My screwups of the past
Right, I more or less promised to get to this, so here goes 😉
At my first job out of school, I was in charge of managing the company's server infrastructure, It was a great place to get my hands dirty and to get some experience. The one problem was that I was working with very little supervision, and being very green would naturally lead to some interesting screw-ups.
Two different episodes come to mind:
We were backing up files to S3 on AWS. It was supposed to be easy. Just insteall the s3cmd utility, write the
login command once, and then we put the
sync command in a cronjob.
We were having issues though, that the command would stall for hours, and we could not figure out why. So we reached out to the Stack-Overflow community to try to get help. After the usual moderation hell with people trying to close the question for arbitrary reasons, one helpful soul asked mw to share the config file for the s3cmd utility. Now, I didn't even know it had a config file, but I managed to find it and copy it verbatim to the Stack Overflow question. After an hour or so, a comment cam in on the question saying something along the lines of: "Hey buddy, your API key is right there in the question!".
So I panic and edit it out of the question. I get a bit annoyed with the creators of the s3cmd tool. Sure, I should have read the config before posting it, of course, but it seems a bit odd to have secrets in the same file as config. Should have probably been kept in environment variables instead.
Anyway, disaster averted, and I crack on looking for solutions to my problem. Then the end of the month comes along, and it is invoicing time. Being a small company, our AWS bill was usually around a couple hundred dollars, so imagine my face when the boss pops up at my desk and asks: "Why does our Amazon bill say $25,000?" 😮
I had removed the leaked API key from my questions, but didn't think to actually reset the key in the AWS portal too, so it couldn't be exploited. That day, I learned that people have scrapers and bots setup to trawl through Stack Overflow, Github, etc. for keys to exploit. The same day I leaked the key, 12 of the highest tier Virtual Machines had been provisioned on our account, using the API key, to do God-knows-what, which had exploded our bill!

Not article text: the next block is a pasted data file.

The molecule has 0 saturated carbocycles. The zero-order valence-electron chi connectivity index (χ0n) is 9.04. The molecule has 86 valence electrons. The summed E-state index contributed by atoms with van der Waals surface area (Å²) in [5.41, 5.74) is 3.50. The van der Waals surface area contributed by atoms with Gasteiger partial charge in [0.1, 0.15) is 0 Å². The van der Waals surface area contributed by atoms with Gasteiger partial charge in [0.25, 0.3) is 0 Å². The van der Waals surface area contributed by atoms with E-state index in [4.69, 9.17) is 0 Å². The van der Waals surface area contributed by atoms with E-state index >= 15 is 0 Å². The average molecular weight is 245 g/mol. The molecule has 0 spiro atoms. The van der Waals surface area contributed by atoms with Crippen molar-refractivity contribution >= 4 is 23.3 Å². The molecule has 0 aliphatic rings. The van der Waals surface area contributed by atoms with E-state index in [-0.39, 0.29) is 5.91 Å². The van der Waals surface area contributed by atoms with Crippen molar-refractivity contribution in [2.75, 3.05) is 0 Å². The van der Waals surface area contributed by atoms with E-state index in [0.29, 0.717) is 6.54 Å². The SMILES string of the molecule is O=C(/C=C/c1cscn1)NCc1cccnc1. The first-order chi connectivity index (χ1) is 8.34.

Long story short, Amazon was nice enough to waive the fee entirely, I got my heart-rate down, and I learned of secret management, and that having a documented and transparent approach to dealing with incidents such as leaks is a good thing. I should of course have immediately reset the API key and informed my boss.
Linux CLI speed run
Then there was this other separate occasion, where I manage to bring my heart rate into full panic again.
As part of the job was to manage a host of Linux servers, I had to get comfortable with the Command-Line Interface of the Terminal. We had two physical servers setup to hist a number of virtual machines. One of these physical hosts was filling up on disk space, so I set out to jump around the file system to delete some old log files, so I was doing a combination of:
- ↑ (up arrow key, to scroll through recent commands)
You can probably already see where this is going. After clearing out a bunch of folders, I ended up jumping out one level too far, to the folder stat stored the data files of all of the VMs. That is, the folder that stored all VM data...
rm *... Poof...
The two physical servers were broken up so that one of them kept a bunch of throw-away servers for testing and building our software products, while the other ran all of our vital infrastructure. User logins, firewall, bastion server, DNS, etc. Now, guess which of the servers I was messing with!
I stopped for a second... Ran
ls in the folder. Yup, all gone... I went to check the URL of one of the impacted services... It was still running... "Weird", I thought. I checked each one, and they were all still running.
Luckily, I had the other server to compare with, so I went and looked in the matching folder path on the other server, and what I found was my salvation: The folder held only symlinks to each VM folder; not the actual files. So the only thing I had deleted were symlinks. Easily restored, and I was in the clear once again.
So those have been my grandest screw-ups so far. I was able to recover from both of them with no lasting damage, but mostly due to luck 🍀
Still looking forward to the day where I run a SQL query with
DELETE FROM <table> and forget to add the
WHERE <condition>. A classic!
What about your stories? Please feel free to share your stories in the comment sections below, if you dare 🥳